If you happen to find yourself at Zeb Dean’s Bar-b-que in Danielsville, Georgia, you’ll get: a loaf of Sunbeam Bread (in the bag), a plastic pitcher of sweet tea (you can also get one of unsweetened tea, if you have the courage to ask for it — then you can make your own half-and-half), a serving of “Stew” (aka Brunswick stew, but made with the barbecue detritus instead of the traditional squirrel), a pitcher of Zeb’s peppery, vinegary sauce, and the best damned pulled pork barbecue in the whole wide world. Strictly speaking, however, Zeb’s barbecue is not vegetarian. So this is not an official Kale Whisperer endorsement. But really, if you are ever headed south on I-85, and you eat pork and/or are a slacker vegetarian like me (Shame on you!) it is well worth the 45 minute or so detour. (Sorry, Wee Charlie.)
So, what makes southern sweet tea unique? There are two key factors: the tea, and the sugar delivery system.
First, the tea. Most commercial teas — Lipton, Tetley, PG Tips, etc. — are for brewing and drinking hot with milk. So they are WAY to strong for iced tea. When you chill them, as you must do with iced tea, the tea turns cloudy. Not only does it look awful, but it makes the tea too tanniny. When I was growing up, the mainstream tea companies hadn’t caught on to this yet, so the iced tea brand of choice was Lusianne: “Alway clear as a bell.”
Nowadays, most of the big companies offer special iced tea blends that address the cloudiness issue, but for those who live in non-iced tea cultures, like New Zealand, there is still an alternative to those horrid iced teas in bottles. The answer is sun-brewed tea. I don’t understand the science, but it you brew regular tea in the sun, instead of with boiling water, it doesn’t get cloudy. It works like this:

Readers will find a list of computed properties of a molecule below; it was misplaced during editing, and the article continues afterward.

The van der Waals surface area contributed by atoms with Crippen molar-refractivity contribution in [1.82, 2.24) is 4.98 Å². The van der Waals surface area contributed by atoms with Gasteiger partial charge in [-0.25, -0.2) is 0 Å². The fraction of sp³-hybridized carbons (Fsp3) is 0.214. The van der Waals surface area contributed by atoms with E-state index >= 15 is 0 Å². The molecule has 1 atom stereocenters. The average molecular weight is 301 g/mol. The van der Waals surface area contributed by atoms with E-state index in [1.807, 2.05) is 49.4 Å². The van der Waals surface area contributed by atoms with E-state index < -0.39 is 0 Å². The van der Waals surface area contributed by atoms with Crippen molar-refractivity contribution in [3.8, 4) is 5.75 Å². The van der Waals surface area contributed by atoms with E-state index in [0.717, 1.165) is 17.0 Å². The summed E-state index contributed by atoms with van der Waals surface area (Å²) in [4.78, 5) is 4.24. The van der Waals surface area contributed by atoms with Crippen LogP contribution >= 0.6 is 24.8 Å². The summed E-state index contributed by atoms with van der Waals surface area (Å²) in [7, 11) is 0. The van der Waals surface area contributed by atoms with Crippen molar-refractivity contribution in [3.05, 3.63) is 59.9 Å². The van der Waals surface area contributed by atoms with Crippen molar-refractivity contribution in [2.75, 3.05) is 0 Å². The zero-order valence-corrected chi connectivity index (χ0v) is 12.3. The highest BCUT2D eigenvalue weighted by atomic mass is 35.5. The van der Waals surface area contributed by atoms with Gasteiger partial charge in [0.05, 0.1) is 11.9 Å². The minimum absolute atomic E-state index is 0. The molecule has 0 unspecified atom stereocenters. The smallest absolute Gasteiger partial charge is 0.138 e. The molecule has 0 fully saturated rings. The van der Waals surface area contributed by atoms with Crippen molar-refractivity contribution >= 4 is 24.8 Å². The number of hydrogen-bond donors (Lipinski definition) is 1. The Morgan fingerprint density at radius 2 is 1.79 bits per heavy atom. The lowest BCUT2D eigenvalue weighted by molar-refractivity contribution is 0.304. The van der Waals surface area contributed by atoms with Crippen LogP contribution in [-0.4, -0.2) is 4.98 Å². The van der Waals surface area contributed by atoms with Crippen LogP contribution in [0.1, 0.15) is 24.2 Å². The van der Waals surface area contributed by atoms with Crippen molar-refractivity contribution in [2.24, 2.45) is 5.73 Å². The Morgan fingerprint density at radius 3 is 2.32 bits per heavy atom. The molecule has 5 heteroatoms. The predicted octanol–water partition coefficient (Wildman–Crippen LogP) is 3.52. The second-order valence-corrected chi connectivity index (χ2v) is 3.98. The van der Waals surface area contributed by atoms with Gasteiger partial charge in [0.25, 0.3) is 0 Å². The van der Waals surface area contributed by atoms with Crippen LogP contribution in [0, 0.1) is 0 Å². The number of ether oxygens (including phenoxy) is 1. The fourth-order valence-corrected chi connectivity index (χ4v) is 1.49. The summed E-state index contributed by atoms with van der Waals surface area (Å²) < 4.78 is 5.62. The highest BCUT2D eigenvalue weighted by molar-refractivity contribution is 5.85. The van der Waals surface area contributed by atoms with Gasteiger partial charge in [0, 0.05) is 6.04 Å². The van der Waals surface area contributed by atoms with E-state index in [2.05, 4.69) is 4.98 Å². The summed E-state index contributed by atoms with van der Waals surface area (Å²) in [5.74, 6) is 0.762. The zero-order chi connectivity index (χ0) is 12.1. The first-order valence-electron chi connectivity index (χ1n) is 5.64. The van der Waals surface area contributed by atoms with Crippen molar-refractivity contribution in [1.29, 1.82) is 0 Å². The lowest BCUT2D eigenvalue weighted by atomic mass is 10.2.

- Find a large glass container with a fairly tight lid and fill it with the desired amount of COLD water.
- Add 2 or 3 regular teabags (or the equivalent amount of loose tea) per litre (or quart) of water.
- Place the jar in the sun for no more than 4 hours (obviously, this only works on sunny days).
- Then remove the teabags (or strain out the loose tea) and chill the brewed tea as soon as possible.
- Sweeten (or not) to taste. This works with regular or green tea).
The sugar delivery system for proper sweet tea is easy peasy, and absolutely crucial. You can sweeten your sun tea with Sweet and Low or Splenda, but I don’t want to know about it. Unless you like your tea cloyingly sweet, you aren’t going to add that much sugar anyway. You may, however, add artificial sweetener if you send me a doctor’s note. Here’s the process:
Simple Sugar Syrup for Southern Iced Tea:
- Put one cup of sugar and three cups of cold water in a saucepan that is high enough not to boil over.
- Watch it carefully.
- Bring the sugar and water to a boil and AS SOON as the water starts to boil, turn it down to a simmer.
- Simmer the water and sugar, stirring constantly, until the sugar has completely dissolved. This usually takes about 5 minutes. Cool for 4 hours.
- Done. But,
- If you like flavoured tea, you can, at this point, add mint, basil, a little lemon or orange peel, or fresh ginger — whatever flavour you like — and steep until the syrup is cool. Again, about 4 hours. Pour the syrup through a sieve, and press the flavouring to get out all the essential oils and yumminess. This way, your sugar syrup will taste better and last a long time in the fridge without moulding.
- You can use the mint syrup to make that other Southern Classic, the Mint Julep, which involves: a mint julep cup (or an old fashioned-sized glass) filled to the brim with crushed or shaved ice to which you add a TBS (or two if you have a sweet tooth or don’t like whiskey), and 1 1/2 jiggers of whiskey — Bourbon or Tennessee mash are traditional, but mild blended scotch works too. What you get is a sort of alcoholic shave-ice. I haven’t tried this with Single Malt because, why would you? But you can try it if you want.
- Basil syrup makes a nice change, but then you are absolutely not allowed to call it a Mint Julep. Really, though, the cocktail possibilities are endless. Once you try it, you won’t want any other cocktail in the heat of summer, except, perhaps, a nice G & T (with bitters).